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Department of Physics and Atmospheric Science
Modelling of societal groups remains a great challenge, not for the lack of mathematical tools, but from the complexity of the system itself. The technical and intellectual problems in quantifying the interactions within societies are daunting. There is a belief that highly complex systems can be understood in terms of a manageable number of degrees of freedom. This holds out hope that insights about societies can be obtained from models and that perhaps even some predictive capabilities can be realized.
It is with this backdrop that I am pleased to see the text by Wolfgang Weidlich entitled "Sociodynamics: A systematic approach to mathematical modelling in the social sciences" which provides a detailed description of the quantitative tools which should be considered by serious modellers of societal structures. Weidlichís background in theoretical physics is apparent in the contents of the text that include the application of methods from statistical physics and non-linear dynamics. Fortunately one does not need to be a physicist to tackle this book, although a good grounding in algebra and calculus is necessary. Weidlich is careful to introduce the mathematical methods in quite rigorous detail so that the text can be used as a training guide for advanced modelling in the social sciences.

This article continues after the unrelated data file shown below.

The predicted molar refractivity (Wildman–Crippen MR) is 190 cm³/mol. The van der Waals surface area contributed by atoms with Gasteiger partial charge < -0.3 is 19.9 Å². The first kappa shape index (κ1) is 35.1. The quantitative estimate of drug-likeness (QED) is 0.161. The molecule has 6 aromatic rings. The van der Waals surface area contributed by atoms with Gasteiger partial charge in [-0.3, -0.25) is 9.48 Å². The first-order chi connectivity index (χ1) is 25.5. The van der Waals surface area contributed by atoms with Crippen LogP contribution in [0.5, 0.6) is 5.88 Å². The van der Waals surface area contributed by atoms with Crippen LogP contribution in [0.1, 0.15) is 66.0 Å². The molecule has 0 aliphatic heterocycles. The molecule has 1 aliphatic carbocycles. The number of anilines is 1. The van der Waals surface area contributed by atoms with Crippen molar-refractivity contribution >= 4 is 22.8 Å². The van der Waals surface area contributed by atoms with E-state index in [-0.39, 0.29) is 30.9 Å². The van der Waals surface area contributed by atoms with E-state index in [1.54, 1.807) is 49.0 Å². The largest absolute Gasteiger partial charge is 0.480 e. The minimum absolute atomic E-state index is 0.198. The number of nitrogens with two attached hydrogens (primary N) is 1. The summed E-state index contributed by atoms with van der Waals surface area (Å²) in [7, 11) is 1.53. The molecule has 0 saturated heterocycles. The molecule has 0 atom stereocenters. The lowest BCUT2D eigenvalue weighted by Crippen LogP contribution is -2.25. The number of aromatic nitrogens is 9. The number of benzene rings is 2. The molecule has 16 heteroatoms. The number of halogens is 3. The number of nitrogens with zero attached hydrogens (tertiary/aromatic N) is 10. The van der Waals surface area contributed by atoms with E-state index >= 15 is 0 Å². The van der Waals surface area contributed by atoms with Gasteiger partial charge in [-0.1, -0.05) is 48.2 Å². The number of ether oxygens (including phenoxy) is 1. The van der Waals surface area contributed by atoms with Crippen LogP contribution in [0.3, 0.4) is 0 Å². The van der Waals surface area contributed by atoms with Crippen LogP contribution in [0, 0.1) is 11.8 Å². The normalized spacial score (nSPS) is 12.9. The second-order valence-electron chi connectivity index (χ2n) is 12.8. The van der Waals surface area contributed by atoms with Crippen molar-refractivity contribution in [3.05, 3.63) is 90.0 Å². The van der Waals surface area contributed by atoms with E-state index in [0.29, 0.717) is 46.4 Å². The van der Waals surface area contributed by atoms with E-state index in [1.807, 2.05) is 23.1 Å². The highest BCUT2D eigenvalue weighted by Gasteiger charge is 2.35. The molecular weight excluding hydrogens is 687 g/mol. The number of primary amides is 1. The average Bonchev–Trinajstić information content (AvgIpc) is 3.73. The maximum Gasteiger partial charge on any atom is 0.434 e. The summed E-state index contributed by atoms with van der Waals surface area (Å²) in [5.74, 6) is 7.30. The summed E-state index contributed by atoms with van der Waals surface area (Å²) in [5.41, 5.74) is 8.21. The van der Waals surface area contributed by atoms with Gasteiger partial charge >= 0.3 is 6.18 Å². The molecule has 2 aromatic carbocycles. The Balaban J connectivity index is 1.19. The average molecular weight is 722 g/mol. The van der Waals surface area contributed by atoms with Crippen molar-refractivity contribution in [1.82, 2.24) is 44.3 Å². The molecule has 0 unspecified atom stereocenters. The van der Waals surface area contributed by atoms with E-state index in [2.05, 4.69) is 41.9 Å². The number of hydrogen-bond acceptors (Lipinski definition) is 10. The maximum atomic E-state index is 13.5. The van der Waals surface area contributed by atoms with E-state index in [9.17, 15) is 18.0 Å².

The book has three parts, the first deals with general modelling concepts in the social sciences; the second provides applications including population dynamics, group interactions, political transitions, evolutionary economics and urbanisation, while the third part delves deeper into the mathematical methods. The organisation of the material is reasonable. The reader is introduced in a clear manner to the terminology, different approaches and goals in modelling. Then we are guided through a series of practical applications that demonstrate the potential scope of the mathematical methods. Finally further mathematical details and proofs are given in the last part of book which can be skipped without losing track of the main quantitative methods and their application to social systems.
I enjoyed the first part of the book which is a general discussion of the issues in modelling for the social sciences. All the jargon is defined and philosophical approaches are examined. Weidlich nicely positions this developing field within the frameworks of general system theory and synergetics. The common method employed in most of the applications in this book is the development of a master equation which describes the evolution of the probability distribution function of the macrovariables used to specify the state of the system. Transitions rates are introduced to describe the dynamical changes that occur in these macrovariables. Steady-state solutions can be sought and stability analysis of trajectories about the steady-state can be performed. While it is straightforward to write down a master equation, it is quite another matter to solve it. It is typically highly non-linear and some clever simplifications are often needed to extract a solution.